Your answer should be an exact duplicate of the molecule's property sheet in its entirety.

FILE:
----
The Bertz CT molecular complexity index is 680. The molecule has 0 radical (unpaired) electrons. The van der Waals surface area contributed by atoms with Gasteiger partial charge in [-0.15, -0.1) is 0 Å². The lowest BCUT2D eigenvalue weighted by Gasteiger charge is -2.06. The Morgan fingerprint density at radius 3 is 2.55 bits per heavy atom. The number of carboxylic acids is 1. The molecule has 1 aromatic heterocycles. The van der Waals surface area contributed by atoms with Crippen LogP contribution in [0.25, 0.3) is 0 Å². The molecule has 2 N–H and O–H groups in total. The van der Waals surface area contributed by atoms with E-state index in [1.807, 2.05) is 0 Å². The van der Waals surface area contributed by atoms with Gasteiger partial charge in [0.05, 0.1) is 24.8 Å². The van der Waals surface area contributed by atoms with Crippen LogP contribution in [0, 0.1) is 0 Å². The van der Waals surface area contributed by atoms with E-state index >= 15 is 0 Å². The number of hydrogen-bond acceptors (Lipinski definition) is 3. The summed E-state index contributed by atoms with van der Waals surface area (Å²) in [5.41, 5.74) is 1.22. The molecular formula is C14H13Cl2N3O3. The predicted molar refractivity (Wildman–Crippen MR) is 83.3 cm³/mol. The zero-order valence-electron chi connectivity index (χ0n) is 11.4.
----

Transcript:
The Bertz CT molecular complexity index is 680. The molecule has 0 radical (unpaired) electrons. The van der Waals surface area contributed by atoms with Gasteiger partial charge in [-0.15, -0.1) is 0 Å². The lowest BCUT2D eigenvalue weighted by Gasteiger charge is -2.06. The Morgan fingerprint density at radius 3 is 2.55 bits per heavy atom. The number of carboxylic acids is 1. The molecule has 1 aromatic heterocycles. The van der Waals surface area contributed by atoms with Crippen LogP contribution in [0.25, 0.3) is 0 Å². The molecule has 2 N–H and O–H groups in total. The van der Waals surface area contributed by atoms with E-state index in [1.807, 2.05) is 0 Å². The van der Waals surface area contributed by atoms with Gasteiger partial charge in [0.05, 0.1) is 24.8 Å². The van der Waals surface area contributed by atoms with Crippen LogP contribution in [0, 0.1) is 0 Å². The van der Waals surface area contributed by atoms with E-state index >= 15 is 0 Å². The number of hydrogen-bond acceptors (Lipinski definition) is 3. The summed E-state index contributed by atoms with van der Waals surface area (Å²) in [5.41, 5.74) is 1.22. The molecular formula is C14H13Cl2N3O3. The predicted molar refractivity (Wildman–Crippen MR) is 83.3 cm³/mol. The zero-order valence-electron chi connectivity index (χ0n) is 11.4.